On the other hand, it's simple to aim and has an unobstructed sight picture; it does a lot of damage, often making a man keel over wounded with one shell; and it hits reliably out to 15 metres. It also has a slower rate of wear than other shotguns, so you can cart it around the country without it jamming halfway through a mission.
There are several useless upgrades, as well, such as the repair upgrades for vehicles (there's replacements pretty much everywhere) and accuracy upgrades for weapons that don't need them at all, such as the Flamethrower and the laser-guided Carl-G.
Useless Useful Stealth: "Conventional" stealth really isn't the best option; you need to pay a ton for a special stealth suit, the silenced weapons are puny and expensive (save the dart rifle, which just has a tiny ammo count), and sneaking around just means if you mess up you'll be surrounded rather than being able to make the enemies come to you. However, a more limited stealth approach of sneaking around the edges of a camp, in order to have the best position to begin an assault, is a very useful and viable tactic.
Video Game Caring Potential: Your dozen or so mercenary buddies are the only friendly faces in the whole country. They help you out in missions and arrive to save you if you're ever critically injured in a firefight. This gives you an incentive to keep them alive throughout the game.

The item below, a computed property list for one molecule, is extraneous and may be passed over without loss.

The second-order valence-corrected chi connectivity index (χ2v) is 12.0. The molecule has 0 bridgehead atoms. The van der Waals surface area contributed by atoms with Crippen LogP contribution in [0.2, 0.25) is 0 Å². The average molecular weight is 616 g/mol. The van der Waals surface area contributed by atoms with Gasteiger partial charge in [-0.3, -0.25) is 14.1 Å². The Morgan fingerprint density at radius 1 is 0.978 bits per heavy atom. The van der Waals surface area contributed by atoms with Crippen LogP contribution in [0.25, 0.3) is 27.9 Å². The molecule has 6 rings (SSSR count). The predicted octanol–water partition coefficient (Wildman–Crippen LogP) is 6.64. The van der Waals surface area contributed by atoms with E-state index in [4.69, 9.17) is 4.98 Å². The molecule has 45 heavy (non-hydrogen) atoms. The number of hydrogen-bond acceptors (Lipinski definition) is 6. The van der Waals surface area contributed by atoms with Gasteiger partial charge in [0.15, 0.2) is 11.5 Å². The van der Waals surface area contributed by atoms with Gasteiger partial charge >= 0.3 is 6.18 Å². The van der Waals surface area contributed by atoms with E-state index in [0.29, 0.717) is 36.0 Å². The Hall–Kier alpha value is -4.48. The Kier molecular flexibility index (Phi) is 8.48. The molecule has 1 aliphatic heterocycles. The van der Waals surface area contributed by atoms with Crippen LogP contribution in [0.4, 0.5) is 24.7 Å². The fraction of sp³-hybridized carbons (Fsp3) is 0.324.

Video Game Cruelty Potential: Aside from the various uses of incendiary devices, you can shoot enemies in the foot or the gut with an SVD to draw their buddies out.
Videogame Flamethrowers Suck: Except this one. The ammo capacity is ungodly, and thanks to the fire propagation feature, several short bursts can easily flatten an enemy base.
Villain Protagonist: The main character of the game, in his obsessive pursuit of his target, will help the opposing armies destroy medicine, kill innocents, and eliminate water supplies. Not to mention one of the fellow Mercenary's side quests, which is to kill a dozen or so people for some drugs to smoke, for fun.
Wall of Weapons: The Arms Dealer's storehouse, which gradually fills up as you purchase more weaponry.